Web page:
On May 5, 2017 the team behind the award-winning Dishonored series, Arkane Studios, introduced us to Morgan Yu in the game Prey. You’re the Lead Scientist on the space station Talos I. On your first day on the job and you find yourself  fighting an alien invasion using your wits and whatever weapons you can find or create. The fate of mankind depends on Yu, Morgan Yu, to prevent the alien horde from reaching Earth.

Prey Demo: Opening Hour_20170429233903
You can be Morgan Yu or Morgan Yu, Yu choose. 


…and Beyond. One would think that being Prey is set on a space station, Talos I, you would spend a good amount of your time in zero gravity or outer space. Prey doesn’t disappoint but before we get there lets start at the beginning. If you’re like me you downloaded the Demo for Prey and jumped right in. Sure, the Demo might have only given you the first hour of game play but it left the Talos I open for exploration, if you were patient and creative.

Luckily for me, I had invested my time wisely into the Demo, meaning I spent only a few hours with my initial exploration of Talos I. On my return to Talos I, with the official release of Prey, I’ve settled into my skin as Morgan Yu. Not much has changed from the Demo, huge credit to Arkane Studios for releasing a game that felt complete during the Demo stage.

Waking up as Morgan Yu you’ll want to inspect your room for materials and any reading material. The reading material sheds additional light on the story of Prey as well as helps in discovering access to new areas, via codes/passwords, on Talos I. The controls for Morgan feel fluid and responsive. It’s fairly easy to gather supplies found around Talos I, inventory space is limited so choose but choose wisely. As you gather materials and supplies while wandering through Talos I you’ll eventually unlock/repair a Recycler and Fabricator which will allow you to craft Medkits, supplies and weapons.

Combat in Prey feels pretty solid. I can tell you that the slow clunky movements from the Demo have been addressed. Starting out Morgan’s main source of defense will be a wrench. As you progress you’ll find and eventually make new weapons, such as the Goo Cannon or a 9mm Handgun. I found the most success when I used a combination of weapons: i.e.; freeze with the Goo Canon and then wallop with the wrench or put a few bullets in enemy, depending on the enemy type.


…no one can hear you scream. But they can hear you in the middle of the night while they’re peacefully sleeping and you wake them you scream for your life. I won’t confirm that I was the one screaming but the enemies in Prey are everything nightmares are made of. The Typhon are an alien species that’s a cross between arachnid and the Blob.

In the beginning you’ll mostly run into little arachnid type enemies known as Mimics. Mimics are four-legged freaks that can shape shift into familiar objects (coffee cup, toilet paper roll) and then surprise you buy “popping” into their true form and attacking you. They’re fast but they are a relatively easy kill. Unless there are a multiple of them, at which point it’s best to use the old baseball adage and “Swing away.”

I witnessed early on in Prey that some of the mimics spawned from a much larger humanoid type Typhon known as a Phantom. Phantoms are much more difficult to kill and typically require some basic strategy of attack, especially if the Phantom is casting fire or lightening.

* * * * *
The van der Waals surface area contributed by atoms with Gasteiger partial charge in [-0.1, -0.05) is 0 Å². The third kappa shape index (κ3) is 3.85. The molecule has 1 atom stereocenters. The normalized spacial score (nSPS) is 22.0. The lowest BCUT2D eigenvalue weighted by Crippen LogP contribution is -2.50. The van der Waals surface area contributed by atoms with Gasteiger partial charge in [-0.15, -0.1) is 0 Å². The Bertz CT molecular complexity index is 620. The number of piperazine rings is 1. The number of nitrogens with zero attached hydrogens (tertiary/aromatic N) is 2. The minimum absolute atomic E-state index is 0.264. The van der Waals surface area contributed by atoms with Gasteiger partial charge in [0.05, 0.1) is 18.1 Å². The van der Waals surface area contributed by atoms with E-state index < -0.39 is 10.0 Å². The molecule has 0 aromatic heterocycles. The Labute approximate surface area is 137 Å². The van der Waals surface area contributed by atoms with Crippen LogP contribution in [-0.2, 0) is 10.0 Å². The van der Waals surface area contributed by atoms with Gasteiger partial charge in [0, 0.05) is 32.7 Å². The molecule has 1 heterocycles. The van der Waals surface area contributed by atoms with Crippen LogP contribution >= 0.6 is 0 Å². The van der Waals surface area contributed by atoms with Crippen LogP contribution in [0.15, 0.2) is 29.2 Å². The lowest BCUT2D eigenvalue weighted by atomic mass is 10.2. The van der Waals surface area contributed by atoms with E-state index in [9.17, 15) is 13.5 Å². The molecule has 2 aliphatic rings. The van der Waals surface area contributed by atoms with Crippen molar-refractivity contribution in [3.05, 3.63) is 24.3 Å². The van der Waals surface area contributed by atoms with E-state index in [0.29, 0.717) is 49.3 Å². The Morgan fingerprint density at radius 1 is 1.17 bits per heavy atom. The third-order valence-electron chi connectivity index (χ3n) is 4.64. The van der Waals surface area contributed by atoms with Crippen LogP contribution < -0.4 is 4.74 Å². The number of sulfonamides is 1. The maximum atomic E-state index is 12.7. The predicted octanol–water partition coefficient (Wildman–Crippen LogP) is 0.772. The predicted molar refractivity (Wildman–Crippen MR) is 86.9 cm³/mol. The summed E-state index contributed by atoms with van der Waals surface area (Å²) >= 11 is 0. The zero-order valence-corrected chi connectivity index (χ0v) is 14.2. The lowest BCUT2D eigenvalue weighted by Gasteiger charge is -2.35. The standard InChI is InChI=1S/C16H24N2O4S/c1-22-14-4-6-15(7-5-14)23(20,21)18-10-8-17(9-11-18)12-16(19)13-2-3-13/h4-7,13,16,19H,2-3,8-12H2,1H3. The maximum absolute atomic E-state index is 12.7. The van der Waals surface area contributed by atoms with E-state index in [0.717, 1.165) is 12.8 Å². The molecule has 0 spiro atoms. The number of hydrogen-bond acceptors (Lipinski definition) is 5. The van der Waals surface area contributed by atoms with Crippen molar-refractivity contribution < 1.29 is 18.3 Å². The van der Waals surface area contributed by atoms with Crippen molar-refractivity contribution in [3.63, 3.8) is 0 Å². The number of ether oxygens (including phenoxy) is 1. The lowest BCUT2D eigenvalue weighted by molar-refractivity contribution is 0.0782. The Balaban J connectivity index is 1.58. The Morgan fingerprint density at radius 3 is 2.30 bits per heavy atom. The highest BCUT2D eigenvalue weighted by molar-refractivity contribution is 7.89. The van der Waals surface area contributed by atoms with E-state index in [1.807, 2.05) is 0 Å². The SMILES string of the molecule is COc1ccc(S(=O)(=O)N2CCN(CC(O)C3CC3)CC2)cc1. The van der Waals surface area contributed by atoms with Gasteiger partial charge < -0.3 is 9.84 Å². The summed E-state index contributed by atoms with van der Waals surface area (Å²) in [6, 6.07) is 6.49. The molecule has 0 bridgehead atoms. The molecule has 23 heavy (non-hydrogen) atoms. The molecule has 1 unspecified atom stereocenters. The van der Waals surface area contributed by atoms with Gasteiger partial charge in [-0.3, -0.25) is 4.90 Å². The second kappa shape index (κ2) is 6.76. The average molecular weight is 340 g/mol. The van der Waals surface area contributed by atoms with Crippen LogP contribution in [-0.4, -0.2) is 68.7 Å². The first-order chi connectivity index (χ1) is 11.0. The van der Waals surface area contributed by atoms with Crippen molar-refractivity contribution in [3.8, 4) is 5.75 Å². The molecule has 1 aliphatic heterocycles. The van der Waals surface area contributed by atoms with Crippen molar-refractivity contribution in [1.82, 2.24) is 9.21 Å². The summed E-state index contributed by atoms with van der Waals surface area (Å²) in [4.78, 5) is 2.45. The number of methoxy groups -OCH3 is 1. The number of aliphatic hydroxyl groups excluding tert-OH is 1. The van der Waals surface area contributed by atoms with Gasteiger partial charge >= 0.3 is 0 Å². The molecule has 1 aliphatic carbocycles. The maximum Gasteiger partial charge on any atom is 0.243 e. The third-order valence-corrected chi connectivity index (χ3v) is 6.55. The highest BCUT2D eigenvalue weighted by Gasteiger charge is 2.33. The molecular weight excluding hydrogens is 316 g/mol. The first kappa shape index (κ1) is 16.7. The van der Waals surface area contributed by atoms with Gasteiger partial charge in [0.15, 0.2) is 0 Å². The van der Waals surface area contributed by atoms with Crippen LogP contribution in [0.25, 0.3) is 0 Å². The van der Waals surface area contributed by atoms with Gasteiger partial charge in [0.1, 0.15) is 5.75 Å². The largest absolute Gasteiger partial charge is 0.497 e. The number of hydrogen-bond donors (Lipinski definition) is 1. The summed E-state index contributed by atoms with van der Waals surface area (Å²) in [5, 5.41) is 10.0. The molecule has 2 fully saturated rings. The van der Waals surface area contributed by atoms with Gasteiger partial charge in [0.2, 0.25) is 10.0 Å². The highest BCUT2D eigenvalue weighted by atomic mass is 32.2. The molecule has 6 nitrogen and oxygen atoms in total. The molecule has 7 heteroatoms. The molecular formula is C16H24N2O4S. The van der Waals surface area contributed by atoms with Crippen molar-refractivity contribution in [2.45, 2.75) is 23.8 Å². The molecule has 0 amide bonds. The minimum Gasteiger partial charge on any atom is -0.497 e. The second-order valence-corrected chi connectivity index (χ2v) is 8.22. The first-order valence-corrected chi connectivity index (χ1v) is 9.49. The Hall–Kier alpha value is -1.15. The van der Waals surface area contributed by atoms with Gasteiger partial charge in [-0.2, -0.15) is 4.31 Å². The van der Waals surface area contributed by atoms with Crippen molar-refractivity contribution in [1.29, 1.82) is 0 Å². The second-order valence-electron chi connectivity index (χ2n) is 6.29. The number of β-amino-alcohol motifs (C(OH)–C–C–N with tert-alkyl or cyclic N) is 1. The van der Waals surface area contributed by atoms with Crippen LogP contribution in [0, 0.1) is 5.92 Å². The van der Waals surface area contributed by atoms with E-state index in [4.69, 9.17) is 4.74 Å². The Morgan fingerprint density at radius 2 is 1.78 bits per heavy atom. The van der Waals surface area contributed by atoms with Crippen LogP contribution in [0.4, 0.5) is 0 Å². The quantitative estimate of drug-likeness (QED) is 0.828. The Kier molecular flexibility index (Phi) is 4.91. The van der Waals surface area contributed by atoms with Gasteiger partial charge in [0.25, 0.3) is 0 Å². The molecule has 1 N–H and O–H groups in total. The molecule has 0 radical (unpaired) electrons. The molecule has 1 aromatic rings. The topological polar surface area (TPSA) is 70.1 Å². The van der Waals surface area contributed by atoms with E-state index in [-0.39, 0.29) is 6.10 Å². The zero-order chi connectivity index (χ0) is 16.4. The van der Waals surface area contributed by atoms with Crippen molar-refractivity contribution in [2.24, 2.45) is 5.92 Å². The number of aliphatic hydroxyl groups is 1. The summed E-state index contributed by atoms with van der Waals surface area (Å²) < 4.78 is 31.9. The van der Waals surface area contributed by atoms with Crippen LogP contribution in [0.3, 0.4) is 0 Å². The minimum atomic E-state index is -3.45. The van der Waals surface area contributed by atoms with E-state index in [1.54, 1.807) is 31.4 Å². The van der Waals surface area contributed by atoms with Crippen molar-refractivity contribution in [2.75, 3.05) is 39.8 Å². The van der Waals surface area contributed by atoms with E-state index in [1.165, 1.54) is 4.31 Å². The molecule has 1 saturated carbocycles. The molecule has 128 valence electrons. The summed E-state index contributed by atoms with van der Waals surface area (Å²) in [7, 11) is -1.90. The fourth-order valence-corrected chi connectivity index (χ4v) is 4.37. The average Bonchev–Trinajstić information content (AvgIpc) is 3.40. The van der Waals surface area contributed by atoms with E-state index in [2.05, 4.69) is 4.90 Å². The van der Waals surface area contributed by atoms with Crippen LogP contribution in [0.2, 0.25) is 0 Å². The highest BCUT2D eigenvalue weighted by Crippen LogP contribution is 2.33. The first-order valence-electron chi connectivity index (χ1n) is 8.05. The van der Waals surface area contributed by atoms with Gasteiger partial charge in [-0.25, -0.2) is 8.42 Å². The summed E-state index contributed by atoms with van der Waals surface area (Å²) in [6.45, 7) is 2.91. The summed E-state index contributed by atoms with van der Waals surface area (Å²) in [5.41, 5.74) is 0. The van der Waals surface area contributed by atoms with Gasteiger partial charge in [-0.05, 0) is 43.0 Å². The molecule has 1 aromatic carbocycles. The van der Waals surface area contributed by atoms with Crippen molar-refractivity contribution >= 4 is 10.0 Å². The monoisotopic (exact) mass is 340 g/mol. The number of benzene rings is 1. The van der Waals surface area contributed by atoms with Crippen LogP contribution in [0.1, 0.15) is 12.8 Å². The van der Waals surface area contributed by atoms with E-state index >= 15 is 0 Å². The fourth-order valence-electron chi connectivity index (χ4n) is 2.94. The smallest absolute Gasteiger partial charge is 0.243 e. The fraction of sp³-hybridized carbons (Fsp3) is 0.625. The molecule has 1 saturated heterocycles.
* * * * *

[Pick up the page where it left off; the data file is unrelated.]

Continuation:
The enemies in Prey have a very good chance of turning my into a paranoid schizophrenic. In they game you can see them skitter around on and off the edges of the screen. You start questioning your own vision as soon as you turn the game off. And if the mimics don’t get to you the mood in Prey will.


…the final frontier. The atmosphere, no pun intended, in Prey is ridiculous. The mood this game sets pulls you and gets you all sorts of amped. Arkane Studios are geniuses for this aspect of the game alone. I’m taking my sweet time as I play through Prey, sure I enjoy it, the gameplay is solid, the story is compelling enough but it’s the atmosphere that brings me back. It’s also the atmosphere that keeps me away.

Like I’ve stated, the atmosphere pulls you in. The lighten in Talos I is eery. The music/soundtrack is both haunting and futuristic. It’s the complete package. While playing Prey I become so engrossed that I lose track of time. It feels like hours have lapsed but in reality I’ve only been playing for an hour. I can’t recall another game that made me feel this way.

The atmosphere in Prey is all-encompassing. I slowly pick away at the story and game one hour at a time. I do this because the soundtrack combined with the skittering of the mimics and the all-around tension and paranoia of Prey takes its toll on me. It’s taxing.

All of this might sound like a negative but I’m sincerely praising Arkane Studios for creating such a complex yet simplified soundtrack that tugs at both mental and emotional strings.


…game over! Prey is a breath of fresh air, for me at least, in the way it creates so much with so little. Prey is a Sci-Fi Thriller that builds on the tension it creates, both in-game and in your mind. The combat is smooth and precise. The exploration and crafting is simple but necessary for survival. And the lighting and soundtrack create a mood that is both exciting and unsettling. If Science Fiction, Horror, Thrillers, Aliens and Space are your thing than you should definitely pick up PREY. I spent $60 on this game but you can pick it up for $40 at the provided link.



Published by: galoot247

I'm a working man with the "American Dream" list of responsibilities, limited time and money and I'm here to provide you my gut reaction first response to save you time and money. I'm a below average gamer that tries to make above average plays. I once lost 12 consecutive thumb wrestling matches to a 4 year old.


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